This past summer, a volunteer chard plant came up out in our vegetable garden. Walt noticed it first and started watering it. It grew huge leaves with thick white ribs.
Then, while I was in North Carolina, Walt moved a four-year-old burn pile — branches, limbs, twigs — over to the garden plot. And yesterday he burned it. Earlier, I had gone out and dug up the Swiss chard plant, which was close to the burn pile, so that it wouldn't be charred by the heat of the fire.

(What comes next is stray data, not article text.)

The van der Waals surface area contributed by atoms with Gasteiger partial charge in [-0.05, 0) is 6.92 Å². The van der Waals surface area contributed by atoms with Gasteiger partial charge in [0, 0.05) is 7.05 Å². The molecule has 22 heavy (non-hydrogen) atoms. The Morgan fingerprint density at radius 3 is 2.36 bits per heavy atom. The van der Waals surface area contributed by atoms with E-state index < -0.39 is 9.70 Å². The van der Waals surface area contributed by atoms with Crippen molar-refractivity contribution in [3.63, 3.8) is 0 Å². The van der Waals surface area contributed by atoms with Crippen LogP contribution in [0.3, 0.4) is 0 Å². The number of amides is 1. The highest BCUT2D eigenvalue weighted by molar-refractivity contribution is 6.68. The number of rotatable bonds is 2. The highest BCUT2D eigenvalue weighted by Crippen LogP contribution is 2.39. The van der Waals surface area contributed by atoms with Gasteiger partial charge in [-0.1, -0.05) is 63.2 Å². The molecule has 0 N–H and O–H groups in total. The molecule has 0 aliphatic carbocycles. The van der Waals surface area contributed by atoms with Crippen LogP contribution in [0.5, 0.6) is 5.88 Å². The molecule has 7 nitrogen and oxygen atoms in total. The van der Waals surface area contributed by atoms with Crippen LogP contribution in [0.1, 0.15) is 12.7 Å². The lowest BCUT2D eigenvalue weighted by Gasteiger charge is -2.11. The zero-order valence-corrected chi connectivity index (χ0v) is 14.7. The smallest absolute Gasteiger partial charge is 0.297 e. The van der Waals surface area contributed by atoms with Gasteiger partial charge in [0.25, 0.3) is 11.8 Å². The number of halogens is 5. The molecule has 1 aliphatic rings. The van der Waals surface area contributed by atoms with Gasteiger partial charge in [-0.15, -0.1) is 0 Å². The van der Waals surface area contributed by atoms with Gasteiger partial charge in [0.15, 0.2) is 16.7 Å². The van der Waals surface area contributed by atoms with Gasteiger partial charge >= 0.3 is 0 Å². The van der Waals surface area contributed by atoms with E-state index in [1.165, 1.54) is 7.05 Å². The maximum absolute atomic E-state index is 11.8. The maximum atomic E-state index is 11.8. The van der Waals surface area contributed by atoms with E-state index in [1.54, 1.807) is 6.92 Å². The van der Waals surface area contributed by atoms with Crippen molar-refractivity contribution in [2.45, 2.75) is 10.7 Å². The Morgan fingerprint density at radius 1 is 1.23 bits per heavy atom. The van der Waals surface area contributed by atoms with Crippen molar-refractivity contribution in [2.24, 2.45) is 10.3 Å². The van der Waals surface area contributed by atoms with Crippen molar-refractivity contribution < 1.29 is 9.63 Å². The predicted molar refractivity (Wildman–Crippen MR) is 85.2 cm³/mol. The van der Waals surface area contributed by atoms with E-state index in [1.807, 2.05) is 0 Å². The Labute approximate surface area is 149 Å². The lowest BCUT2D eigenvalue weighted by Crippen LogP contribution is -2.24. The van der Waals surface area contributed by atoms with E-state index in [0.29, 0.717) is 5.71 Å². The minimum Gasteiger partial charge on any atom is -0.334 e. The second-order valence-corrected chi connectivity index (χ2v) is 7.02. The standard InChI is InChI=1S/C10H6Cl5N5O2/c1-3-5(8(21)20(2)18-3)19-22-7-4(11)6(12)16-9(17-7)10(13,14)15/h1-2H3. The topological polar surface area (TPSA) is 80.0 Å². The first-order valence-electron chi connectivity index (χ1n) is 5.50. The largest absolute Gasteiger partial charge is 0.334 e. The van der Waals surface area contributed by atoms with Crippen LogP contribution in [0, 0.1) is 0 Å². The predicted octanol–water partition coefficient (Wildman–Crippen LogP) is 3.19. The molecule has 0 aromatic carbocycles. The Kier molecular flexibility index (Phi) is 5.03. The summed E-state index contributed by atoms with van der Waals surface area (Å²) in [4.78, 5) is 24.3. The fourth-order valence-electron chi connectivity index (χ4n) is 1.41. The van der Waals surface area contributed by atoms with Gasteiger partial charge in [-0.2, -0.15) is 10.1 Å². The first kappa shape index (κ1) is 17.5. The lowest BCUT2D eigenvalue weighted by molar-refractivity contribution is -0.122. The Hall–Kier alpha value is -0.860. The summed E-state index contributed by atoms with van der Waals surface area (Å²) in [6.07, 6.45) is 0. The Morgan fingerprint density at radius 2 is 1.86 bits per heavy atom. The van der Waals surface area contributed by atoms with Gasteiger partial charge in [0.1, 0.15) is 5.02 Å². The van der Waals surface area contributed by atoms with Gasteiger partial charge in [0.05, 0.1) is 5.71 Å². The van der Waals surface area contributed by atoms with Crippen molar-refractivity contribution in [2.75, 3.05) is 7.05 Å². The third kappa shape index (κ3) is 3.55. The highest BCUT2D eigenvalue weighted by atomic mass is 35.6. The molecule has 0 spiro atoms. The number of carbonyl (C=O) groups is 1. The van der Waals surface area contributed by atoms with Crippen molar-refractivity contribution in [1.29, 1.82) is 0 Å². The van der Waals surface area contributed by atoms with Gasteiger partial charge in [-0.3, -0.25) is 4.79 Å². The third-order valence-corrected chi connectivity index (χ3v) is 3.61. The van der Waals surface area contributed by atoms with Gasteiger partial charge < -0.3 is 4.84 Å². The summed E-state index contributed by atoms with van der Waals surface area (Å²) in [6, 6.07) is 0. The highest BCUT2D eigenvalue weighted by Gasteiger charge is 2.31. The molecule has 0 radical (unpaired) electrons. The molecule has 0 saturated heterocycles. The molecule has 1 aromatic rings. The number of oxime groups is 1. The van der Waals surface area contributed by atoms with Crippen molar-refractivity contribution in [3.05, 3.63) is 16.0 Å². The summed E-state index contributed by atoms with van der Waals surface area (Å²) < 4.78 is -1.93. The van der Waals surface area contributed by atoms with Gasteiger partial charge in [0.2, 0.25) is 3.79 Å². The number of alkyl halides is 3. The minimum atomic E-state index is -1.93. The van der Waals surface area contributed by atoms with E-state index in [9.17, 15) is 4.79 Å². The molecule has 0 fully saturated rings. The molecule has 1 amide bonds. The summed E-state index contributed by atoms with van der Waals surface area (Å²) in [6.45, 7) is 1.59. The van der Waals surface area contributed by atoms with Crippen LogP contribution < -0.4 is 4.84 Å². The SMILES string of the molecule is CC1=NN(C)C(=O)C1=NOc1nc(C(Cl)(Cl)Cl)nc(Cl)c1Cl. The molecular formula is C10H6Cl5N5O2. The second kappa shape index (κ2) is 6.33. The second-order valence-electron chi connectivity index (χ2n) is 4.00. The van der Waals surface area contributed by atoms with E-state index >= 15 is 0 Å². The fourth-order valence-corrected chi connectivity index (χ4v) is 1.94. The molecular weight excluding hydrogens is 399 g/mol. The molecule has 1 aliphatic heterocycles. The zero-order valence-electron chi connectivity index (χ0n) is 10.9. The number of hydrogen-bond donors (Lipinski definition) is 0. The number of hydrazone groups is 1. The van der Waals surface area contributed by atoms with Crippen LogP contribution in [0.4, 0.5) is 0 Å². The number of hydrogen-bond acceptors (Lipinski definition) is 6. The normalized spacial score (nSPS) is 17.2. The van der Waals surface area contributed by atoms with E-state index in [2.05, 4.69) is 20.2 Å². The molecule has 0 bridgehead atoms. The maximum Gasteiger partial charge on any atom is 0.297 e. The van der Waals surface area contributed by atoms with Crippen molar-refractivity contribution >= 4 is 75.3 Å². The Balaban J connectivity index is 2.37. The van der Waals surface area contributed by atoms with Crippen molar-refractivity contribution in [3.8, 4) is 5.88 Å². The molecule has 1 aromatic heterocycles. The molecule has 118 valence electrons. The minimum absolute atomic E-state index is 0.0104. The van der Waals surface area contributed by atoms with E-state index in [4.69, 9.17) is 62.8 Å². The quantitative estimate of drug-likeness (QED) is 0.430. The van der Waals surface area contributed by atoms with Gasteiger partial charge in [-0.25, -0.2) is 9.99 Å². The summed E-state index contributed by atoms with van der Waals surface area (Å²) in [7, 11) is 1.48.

The weather was foggy, verging on misty. Officially, people here are encouraged not to burn yard trimmings and clippings. Everybody does it, however. I see plumes of smoke all around the area at this time of year. Compared to the pollution produced by hundred and thousands of fireplace fires over the winter, a feu de jardin like this once every few years can't possibly have much or any effect on our air quality.
Here's the not-charred chard after Walt cooked it yesterday afternoon. It will be good as a side dish or in a quiche or omelette.